INDIANAPOLIS, Ind. (August 30, 2015)–There’s a drug that costs pennies to make but sells for $15 and can’t be abused and can save lives and the Indiana Attorney General will soon remind doctors to prescribe it and pharmacies to keep it on hand.
Republican Senator Jim Merritt of Indianapolis told dozens of parents and friends of opiate drug users that the AG will issue a notice on making Naloxone available to the public.
“We’re expecting an advisory opinion from the attorney general of Indiana that says to doctors of Indiana it’s okay to prescribe Naloxone for anybody and that there’s no danger, there’s no liability, that pharmacies are ready to dispense it and we’re ready to go.”
Attendees at a conference at Juan Soloman Park sponsored by Overdose Lifeline lamented that the life-saving drug is not always in stock or available for users who want to protect themselves or loved ones who want to save them from overdose.
“I think it’s sad that it takes getting to a certain point or affecting a certain group of people before people take a look at it and what we can do to prevent this,” said Kaylan Fields who wears a shot adorned with a photograph of friend she met in rehabilitation and lost to a heroin overdose. “There’s no certain look or style for it and I’m grateful for whatever reason it’s getting out.”
One mother said she had to learn to remove the locks from her bathroom doors to keep her addicted son from hiding his drug addiction.
“Addicts usually use in their bathrooms in their homes and they lock the door so that they have their privacy and they will turn on the showers to the family thinks that they’re taking a very long shower not knowing that their person is using in the bathroom,” said Dominque Leveque whose son was a teenage lacrosse player. “Children that are already feel demeaned in someway, have low self-esteem, more easily fall into the peer pressure trap being one of the gang they want to be accepted.”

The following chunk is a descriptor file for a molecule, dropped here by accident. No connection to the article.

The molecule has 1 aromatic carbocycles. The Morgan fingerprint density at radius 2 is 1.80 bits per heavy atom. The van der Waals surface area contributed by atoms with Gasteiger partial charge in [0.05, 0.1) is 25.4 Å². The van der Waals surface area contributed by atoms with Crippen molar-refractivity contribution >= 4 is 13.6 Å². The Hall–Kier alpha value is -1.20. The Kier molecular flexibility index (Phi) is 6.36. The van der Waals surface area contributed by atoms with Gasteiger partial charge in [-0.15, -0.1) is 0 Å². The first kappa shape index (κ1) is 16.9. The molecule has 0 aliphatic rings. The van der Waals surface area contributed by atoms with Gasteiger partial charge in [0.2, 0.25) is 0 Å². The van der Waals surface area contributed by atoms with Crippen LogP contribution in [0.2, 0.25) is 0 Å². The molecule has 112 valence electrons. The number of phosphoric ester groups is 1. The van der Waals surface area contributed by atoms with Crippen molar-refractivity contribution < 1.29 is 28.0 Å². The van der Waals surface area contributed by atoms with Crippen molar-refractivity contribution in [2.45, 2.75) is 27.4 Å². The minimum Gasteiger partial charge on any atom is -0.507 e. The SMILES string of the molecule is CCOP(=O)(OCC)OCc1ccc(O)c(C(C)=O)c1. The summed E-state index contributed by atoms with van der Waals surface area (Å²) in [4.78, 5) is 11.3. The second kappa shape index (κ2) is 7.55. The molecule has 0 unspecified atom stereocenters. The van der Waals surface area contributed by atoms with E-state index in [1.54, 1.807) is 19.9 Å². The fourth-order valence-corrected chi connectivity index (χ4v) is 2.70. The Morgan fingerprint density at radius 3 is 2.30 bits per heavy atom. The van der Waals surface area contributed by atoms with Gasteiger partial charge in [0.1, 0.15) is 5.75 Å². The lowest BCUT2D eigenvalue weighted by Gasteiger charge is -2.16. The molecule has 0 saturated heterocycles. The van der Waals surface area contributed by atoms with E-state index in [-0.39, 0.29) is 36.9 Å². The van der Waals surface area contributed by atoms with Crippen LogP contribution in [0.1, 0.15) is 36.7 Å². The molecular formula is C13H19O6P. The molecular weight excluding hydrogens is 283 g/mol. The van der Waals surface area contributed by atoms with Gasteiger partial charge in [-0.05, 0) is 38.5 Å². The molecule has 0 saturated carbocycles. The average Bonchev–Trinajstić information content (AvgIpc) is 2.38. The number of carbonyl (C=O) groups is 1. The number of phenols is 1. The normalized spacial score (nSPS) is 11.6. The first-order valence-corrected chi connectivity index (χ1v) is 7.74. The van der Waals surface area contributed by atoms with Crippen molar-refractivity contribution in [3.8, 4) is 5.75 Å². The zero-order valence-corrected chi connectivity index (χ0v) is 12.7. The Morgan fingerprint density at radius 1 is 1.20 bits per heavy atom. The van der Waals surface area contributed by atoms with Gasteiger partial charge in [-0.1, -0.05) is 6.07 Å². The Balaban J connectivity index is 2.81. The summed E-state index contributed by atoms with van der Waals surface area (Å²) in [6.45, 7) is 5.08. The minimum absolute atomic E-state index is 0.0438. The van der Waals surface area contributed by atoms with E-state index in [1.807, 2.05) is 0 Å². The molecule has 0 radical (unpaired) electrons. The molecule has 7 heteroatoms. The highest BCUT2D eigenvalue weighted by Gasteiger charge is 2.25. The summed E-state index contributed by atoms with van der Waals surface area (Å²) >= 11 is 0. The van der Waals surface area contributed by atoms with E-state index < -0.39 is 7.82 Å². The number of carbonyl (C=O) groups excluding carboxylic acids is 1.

Merritt said Indiana was one of the first states to make Naloxone available to the public, so reminding doctors that they face no liability for prescribing it and pharmacies that a standing prescription to make it readily available are the next steps to putting the antidote in the hands of friends and loved ones so that a user can live long enough to enter treatment.
“We only have 13 clinics in the State of Indiana we need to find a way to say to the addicted or someone who has recovered from an overdose, ‘We can help you. We can rehabilitate you.’
Merritt added that while it costs $42,000 a year to incarcerate a drug user in the Department of Correction, a year’s prescription of the drug Vivatrol to keep that user off opiates is $12,000.